Jim Payne

258 South Street, Former Canada Bread Company Factory Lot, Near Corner of South Street and Wellington Street


Jim Payne worked at the Canada Bread factory that used to be at 258 South Street, now an abandoned lot. This story comes from the London Public Library’s Oral History Heritage project.


My dad and grandfather both sides were bakers. Uncles were bakers. [Well it was a kind of] understood at home in those days the eldest boy would follow dad’s trade. And then there was no machines at all you just had to stir it up by hand this way. And there was no pans. There was an art in filling the oven up. There was a thermometer, which is called a pyrometer, on all the ovens now, even the travelling ovens have them. Tells you the heat. But we used to go by the amount of shovelfuls of coal we put on and the heat of the handle on the door.

And I worked for Canada Bread for fifteen years, I think. I worked for about half that time, I was making dough in the bread department. If you go to Canada Bread now nobody is a baker there everybody is a machine operator. When I was there I had in charge of three high-speed mixers and I didn’t walk from one to another. I ran. I went down to Canada Bread 20…23 years after I’d quit, just to take a look. And it was the same traveling oven and the same three mixers that I used to run at. And the same three mixers that I used to run at and they had two men on each mixer. And the same traveling oven. And they had one man dumping it as it comes out, another man putting it on the rack. You have to run the rack when it’s full out into the drawing room where it cools. As you go it’s quite often because bread is slippery that a loaf would slide off. We used to pick it up and dust it off on our pants, white pants ya know but, put it back on the shelf. And I watched this guy just open his feet and walk past it. And I said to him don’t ya pick them up and he said no there’s another man to do that.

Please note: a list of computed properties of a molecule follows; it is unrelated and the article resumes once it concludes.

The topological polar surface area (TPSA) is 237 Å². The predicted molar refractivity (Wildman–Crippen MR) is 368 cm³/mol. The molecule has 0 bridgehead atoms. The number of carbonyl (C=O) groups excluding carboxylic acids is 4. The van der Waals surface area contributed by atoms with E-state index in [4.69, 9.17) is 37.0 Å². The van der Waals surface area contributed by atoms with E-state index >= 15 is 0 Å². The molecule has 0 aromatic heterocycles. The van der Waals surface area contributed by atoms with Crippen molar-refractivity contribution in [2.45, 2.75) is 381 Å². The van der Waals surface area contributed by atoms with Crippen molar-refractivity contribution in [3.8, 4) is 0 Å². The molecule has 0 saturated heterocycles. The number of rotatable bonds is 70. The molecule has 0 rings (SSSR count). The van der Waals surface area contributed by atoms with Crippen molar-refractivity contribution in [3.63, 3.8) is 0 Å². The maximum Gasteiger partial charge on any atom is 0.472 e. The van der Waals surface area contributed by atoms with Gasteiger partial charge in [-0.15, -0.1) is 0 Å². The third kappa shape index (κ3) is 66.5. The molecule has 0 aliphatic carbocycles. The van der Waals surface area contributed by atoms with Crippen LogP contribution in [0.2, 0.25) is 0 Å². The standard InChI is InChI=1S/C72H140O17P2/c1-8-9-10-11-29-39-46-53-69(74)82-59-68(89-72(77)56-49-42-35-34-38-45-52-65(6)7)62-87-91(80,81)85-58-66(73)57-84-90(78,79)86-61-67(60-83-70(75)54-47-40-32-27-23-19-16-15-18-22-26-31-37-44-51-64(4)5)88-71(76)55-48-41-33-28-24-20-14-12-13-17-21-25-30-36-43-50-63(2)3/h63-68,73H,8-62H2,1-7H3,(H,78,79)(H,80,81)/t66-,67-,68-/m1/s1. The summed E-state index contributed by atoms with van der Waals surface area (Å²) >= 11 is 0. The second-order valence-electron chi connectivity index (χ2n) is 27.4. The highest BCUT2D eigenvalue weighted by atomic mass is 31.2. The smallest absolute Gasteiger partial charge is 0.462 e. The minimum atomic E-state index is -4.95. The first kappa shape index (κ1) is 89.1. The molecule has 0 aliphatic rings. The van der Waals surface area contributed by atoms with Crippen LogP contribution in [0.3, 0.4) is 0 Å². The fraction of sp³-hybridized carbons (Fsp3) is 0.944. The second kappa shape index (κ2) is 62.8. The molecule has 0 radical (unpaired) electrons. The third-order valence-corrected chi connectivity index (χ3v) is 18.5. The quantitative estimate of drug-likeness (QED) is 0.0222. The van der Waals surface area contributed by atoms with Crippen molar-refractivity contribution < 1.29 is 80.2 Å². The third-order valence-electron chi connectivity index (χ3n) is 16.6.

Times have changed believe me.